AIM: Connectivity among ecosystems is necessary to sustain ecological processes that promote biodiversity, community stability and ecosystem resilience, such as organism and nutrient dispersal. Along

Climate‐driven ecological stability as a globally shared cause of Late Quaternary megafaunal extinctions: the Plaids and Stripes Hypothesis

An integrative hypothesis is asserted that an underlying cause of Late Quaternary megafaunal extinctions was a fundamental shift in the spatio‐temporal fabric of ecosystems worldwide, triggered by the loss of the millennial‐scale climate fluctuations that were characteristic of the ice age but ceased approximately 11700 years ago on most continents.

Historical environmental stability drives discordant niche filling dynamics across phylogenetic scales

Regional diversity can increase owing to either the packing of species within regional niche space or the expansion of regional niche space. Yet, the primary factors dictating these dynamics remain

Extinction of threatened vertebrates will lead to idiosyncratic changes in functional diversity across the world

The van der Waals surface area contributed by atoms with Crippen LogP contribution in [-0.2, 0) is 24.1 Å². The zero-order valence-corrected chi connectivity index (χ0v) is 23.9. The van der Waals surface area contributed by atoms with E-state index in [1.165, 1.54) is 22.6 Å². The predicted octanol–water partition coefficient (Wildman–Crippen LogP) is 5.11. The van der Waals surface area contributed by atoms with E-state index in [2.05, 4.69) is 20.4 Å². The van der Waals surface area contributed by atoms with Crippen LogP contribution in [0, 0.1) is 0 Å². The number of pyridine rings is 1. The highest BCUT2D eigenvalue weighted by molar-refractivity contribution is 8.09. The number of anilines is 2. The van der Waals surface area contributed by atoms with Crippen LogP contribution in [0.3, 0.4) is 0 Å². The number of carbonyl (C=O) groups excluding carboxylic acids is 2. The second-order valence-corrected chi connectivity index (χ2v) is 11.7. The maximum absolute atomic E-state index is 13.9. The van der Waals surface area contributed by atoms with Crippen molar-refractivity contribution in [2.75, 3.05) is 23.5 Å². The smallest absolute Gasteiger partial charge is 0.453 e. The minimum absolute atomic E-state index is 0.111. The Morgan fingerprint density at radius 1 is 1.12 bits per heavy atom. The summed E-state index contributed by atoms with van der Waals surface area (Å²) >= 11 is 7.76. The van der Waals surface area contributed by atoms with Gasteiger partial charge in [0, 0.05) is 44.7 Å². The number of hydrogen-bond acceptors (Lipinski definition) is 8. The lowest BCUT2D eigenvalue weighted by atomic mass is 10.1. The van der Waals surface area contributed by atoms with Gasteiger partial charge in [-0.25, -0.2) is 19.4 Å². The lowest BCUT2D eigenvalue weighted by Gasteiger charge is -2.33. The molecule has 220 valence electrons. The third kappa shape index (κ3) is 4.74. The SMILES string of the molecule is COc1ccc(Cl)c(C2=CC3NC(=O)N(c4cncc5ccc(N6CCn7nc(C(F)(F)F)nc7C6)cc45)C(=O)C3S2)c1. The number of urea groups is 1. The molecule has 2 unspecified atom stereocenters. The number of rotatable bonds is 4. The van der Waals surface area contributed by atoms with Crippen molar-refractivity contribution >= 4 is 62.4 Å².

The functional diversity of terrestrial and freshwater vertebrates in the six terrestrial biogeographic realms is measured and the effects of extinctions on functional diversity between taxonomic groups and realms are shown, ranging from almost no decline to deep functional losses.

Investigating Biotic Interactions in Deep Time.




Contrasts in the large herbivore faunas of the southern continents in the late Pleistocene and the ecological implications for human origins

Africa is renowned for the current abundance and diversity of its large mammals. The aim of this study was to assess distinctions evident in the functional composition of continental large herbivore

Global Gradients in Vertebrate Diversity Predicted by Historical Area-Productivity Dynamics and Contemporary Environment

A novel hierarchical framework integrates the effects of time, area, productivity, and temperature at their respective relevant scales and successfully predicts the latitudinal gradient in global